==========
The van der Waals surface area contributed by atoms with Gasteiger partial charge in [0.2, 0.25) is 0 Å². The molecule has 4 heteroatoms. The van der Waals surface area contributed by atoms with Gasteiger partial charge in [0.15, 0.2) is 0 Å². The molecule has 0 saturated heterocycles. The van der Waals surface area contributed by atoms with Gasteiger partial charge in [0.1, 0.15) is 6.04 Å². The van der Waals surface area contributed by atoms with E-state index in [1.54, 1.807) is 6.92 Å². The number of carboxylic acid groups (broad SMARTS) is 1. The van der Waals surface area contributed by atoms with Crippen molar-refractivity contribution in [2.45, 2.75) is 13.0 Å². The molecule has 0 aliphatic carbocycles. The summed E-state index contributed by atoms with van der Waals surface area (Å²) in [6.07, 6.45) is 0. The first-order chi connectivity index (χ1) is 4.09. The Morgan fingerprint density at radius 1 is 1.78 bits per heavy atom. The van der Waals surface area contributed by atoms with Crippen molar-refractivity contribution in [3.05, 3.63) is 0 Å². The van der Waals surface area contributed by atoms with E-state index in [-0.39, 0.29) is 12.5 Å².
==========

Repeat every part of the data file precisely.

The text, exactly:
The van der Waals surface area contributed by atoms with Gasteiger partial charge in [0.2, 0.25) is 0 Å². The molecule has 4 heteroatoms. The van der Waals surface area contributed by atoms with Gasteiger partial charge in [0.15, 0.2) is 0 Å². The molecule has 0 saturated heterocycles. The van der Waals surface area contributed by atoms with Gasteiger partial charge in [0.1, 0.15) is 6.04 Å². The van der Waals surface area contributed by atoms with E-state index in [1.54, 1.807) is 6.92 Å². The number of carboxylic acid groups (broad SMARTS) is 1. The van der Waals surface area contributed by atoms with Crippen molar-refractivity contribution in [2.45, 2.75) is 13.0 Å². The molecule has 0 aliphatic carbocycles. The summed E-state index contributed by atoms with van der Waals surface area (Å²) in [6.07, 6.45) is 0. The first-order chi connectivity index (χ1) is 4.09. The Morgan fingerprint density at radius 1 is 1.78 bits per heavy atom. The van der Waals surface area contributed by atoms with Crippen molar-refractivity contribution in [3.05, 3.63) is 0 Å². The van der Waals surface area contributed by atoms with E-state index in [-0.39, 0.29) is 12.5 Å².